But I was still trying to figure out what I wanted. Each campus visit showed me different aspects of college life, which helped me see what I liked and didn't like. Location and size turned out to be important to me. I wanted to be a big fish in a small pond. I live in a somewhere place (New York), but I liked small schools in the middle of nowhere. I didn't like campuses that were so urban they had their own stop on the subway. I felt uncomfortable with unstructured curricula. And I did not want to be close to home. I had spent summers in New England and very much wanted to return there for college.

If I liked a certain thing about one school, I looked for it in other schools. I loved the sense of community and school spirit at Dartmouth, even though I did not apply there. I looked for such spirit at other schools.

Choosing what feels right

My final choice was a difficult one. My mother felt that I should make my decision based solely on the reputation of a college. She wanted Carnegie Mellon, a big research university. Dad was rooting for his alma mater, Denver University. But I decided to weigh my own feelings about a college equally with its reputation.

In the end, I picked Bates, a small liberal arts college in Lewiston, Maine. What I noticed about Bates was that everyone was so happy to be there. The school spirit was incredibly positive. I saw people out on the first day of finals serving hot chocolate in the middle of a snow storm. I can hardly wait to get involved with the Bates community.

My ups and downs

An SAT test prep class helped me tremendously. I learned how to take the test and to see what I was doing wrong. My critical reading score alone improved by 140 points.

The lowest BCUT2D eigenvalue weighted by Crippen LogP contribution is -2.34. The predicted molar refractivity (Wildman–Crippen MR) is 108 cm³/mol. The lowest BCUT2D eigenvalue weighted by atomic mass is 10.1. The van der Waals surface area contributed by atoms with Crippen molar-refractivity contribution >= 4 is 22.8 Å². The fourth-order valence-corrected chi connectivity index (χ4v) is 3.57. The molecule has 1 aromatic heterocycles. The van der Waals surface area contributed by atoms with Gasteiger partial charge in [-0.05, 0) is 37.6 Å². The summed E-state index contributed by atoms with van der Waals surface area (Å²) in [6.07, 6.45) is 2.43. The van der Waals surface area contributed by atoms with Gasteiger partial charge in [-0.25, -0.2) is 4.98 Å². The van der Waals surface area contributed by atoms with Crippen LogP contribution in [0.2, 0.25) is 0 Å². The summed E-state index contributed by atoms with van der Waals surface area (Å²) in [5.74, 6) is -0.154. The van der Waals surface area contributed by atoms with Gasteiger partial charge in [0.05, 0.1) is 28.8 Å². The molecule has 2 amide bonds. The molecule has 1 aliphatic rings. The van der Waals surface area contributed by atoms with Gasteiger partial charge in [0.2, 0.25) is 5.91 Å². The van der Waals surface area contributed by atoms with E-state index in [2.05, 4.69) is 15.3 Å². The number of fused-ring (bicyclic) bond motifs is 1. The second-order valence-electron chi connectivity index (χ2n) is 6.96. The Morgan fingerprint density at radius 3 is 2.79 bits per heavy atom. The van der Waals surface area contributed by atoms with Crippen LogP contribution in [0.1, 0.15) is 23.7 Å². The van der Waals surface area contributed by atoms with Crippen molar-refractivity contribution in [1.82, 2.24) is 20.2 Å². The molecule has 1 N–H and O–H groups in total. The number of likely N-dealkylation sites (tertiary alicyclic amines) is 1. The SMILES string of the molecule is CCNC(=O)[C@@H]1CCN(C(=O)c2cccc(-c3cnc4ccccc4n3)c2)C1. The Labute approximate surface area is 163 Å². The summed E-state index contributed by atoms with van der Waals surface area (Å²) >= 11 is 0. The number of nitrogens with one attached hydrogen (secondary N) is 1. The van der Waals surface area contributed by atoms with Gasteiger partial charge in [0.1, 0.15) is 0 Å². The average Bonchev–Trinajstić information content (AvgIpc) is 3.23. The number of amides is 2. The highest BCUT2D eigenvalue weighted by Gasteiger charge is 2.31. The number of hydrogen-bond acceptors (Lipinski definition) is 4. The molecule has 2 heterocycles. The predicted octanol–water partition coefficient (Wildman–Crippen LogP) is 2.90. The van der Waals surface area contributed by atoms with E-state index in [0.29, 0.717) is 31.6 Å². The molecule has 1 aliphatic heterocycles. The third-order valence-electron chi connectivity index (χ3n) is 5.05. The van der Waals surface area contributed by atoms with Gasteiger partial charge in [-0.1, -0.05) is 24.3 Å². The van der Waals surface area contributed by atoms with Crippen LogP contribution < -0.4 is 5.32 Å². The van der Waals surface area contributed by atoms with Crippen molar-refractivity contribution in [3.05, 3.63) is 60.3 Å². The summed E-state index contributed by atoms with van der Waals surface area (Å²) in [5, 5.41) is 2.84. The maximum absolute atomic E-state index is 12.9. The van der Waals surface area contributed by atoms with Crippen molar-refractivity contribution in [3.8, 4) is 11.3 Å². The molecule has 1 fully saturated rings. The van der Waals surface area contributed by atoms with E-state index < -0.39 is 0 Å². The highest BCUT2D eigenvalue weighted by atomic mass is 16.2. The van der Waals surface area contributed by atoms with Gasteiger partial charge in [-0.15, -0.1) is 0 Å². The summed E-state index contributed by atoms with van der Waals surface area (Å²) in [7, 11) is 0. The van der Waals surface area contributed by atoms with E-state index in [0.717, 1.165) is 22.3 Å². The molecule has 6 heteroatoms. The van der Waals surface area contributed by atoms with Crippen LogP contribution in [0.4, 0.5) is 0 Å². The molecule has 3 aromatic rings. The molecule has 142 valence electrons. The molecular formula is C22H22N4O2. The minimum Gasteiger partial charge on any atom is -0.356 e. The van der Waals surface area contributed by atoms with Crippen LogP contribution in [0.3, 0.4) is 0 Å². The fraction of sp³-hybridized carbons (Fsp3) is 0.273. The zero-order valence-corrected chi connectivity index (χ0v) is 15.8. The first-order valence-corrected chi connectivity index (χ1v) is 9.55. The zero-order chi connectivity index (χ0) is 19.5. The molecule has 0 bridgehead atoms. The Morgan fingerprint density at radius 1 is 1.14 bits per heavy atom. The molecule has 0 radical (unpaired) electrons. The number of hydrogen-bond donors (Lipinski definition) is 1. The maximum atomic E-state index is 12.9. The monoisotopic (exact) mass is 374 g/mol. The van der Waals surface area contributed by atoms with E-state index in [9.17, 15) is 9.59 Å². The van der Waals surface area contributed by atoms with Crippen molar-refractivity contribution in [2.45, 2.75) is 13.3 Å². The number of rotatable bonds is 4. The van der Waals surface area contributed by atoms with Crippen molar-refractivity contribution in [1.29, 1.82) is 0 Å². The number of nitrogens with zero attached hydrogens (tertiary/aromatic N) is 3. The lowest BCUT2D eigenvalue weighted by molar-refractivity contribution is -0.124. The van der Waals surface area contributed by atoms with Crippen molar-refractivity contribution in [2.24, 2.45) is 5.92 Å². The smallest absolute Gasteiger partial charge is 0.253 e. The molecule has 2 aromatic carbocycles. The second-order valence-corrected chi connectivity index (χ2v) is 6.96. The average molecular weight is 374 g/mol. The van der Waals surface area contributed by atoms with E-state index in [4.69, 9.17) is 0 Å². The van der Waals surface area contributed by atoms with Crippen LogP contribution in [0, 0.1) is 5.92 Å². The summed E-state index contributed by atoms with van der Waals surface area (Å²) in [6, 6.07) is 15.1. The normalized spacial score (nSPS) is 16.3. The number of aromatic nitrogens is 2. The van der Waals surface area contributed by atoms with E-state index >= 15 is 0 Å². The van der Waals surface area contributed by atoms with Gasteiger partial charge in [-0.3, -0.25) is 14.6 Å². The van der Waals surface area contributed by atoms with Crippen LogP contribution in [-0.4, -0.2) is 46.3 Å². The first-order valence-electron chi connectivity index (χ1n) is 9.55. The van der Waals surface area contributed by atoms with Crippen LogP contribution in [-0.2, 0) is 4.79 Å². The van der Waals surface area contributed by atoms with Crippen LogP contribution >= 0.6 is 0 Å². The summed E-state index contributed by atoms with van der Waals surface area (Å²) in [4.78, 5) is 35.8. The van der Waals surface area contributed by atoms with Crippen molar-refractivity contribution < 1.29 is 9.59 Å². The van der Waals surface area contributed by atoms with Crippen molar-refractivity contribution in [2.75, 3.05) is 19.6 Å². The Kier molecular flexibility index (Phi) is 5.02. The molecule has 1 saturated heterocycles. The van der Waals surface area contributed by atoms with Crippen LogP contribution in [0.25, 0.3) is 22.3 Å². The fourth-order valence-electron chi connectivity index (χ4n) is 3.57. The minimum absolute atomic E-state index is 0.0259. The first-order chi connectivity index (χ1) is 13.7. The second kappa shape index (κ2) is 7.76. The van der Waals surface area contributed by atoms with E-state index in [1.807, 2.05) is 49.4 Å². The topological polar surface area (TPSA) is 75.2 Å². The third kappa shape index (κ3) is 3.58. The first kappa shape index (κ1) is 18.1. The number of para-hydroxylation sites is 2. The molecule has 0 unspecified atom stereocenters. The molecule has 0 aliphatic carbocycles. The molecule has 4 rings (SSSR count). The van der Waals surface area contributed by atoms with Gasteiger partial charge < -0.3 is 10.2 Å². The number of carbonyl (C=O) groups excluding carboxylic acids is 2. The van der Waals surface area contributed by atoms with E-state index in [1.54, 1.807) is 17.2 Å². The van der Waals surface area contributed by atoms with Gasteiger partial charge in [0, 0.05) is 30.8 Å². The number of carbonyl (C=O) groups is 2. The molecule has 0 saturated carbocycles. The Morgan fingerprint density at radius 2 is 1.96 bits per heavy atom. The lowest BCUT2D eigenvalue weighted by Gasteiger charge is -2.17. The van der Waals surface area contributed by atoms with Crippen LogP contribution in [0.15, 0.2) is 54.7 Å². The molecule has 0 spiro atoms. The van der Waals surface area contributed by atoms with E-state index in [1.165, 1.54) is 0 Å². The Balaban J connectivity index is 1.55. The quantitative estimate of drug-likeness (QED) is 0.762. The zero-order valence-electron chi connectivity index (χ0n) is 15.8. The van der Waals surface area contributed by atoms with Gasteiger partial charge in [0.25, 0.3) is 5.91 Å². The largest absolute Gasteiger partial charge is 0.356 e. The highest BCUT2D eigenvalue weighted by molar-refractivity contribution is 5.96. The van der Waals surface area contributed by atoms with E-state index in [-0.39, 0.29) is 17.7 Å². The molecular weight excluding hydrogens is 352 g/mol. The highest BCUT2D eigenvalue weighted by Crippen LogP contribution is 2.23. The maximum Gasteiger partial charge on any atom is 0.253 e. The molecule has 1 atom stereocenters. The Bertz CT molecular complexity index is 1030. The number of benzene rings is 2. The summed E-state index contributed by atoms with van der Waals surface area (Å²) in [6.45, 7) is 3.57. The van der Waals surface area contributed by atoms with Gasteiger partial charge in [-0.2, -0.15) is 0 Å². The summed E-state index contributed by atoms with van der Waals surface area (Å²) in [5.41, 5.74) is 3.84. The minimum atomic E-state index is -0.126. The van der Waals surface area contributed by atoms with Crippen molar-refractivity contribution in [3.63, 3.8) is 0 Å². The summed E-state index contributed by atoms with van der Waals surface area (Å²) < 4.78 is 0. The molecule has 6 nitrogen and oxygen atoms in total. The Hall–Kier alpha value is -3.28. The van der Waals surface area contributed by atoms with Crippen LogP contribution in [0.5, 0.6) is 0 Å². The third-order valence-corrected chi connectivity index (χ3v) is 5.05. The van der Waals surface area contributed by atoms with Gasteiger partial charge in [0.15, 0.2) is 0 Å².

I was really upset when I was not accepted early to Tufts. When would the insanity end? It turned out that the admissions people at Tufts knew more about me at the time than I did. My chosen college, Bates, is almost the opposite of Tufts! Both are excellent schools. It's just that I found out late in the game what worked for me.

What I learned

When I visited a college, I tried to think as if I were going there. How did that make me feel? I would check out the students and ask myself, why would I want to go to school with you? I should have done more of this way of thinking before I applied.

I did a lot of the application work over the summer before my senior year, completing the Common Application and writing many supplemental essays. This gave me lots of time to prepare and get it all done as perfectly as possible.

I kept a spreadsheet in which I rated each college in areas important to me: curriculum, food, housing, social life, location, reputation, and even levels of sports. Keeping organized really helped my stress level.

The money factor

Though I was offered merit scholarships from some of the schools to which I applied, I focused more on my desire to attend a school than on the financial aspects. I am fortunate that my parents will be able to cover my college costs.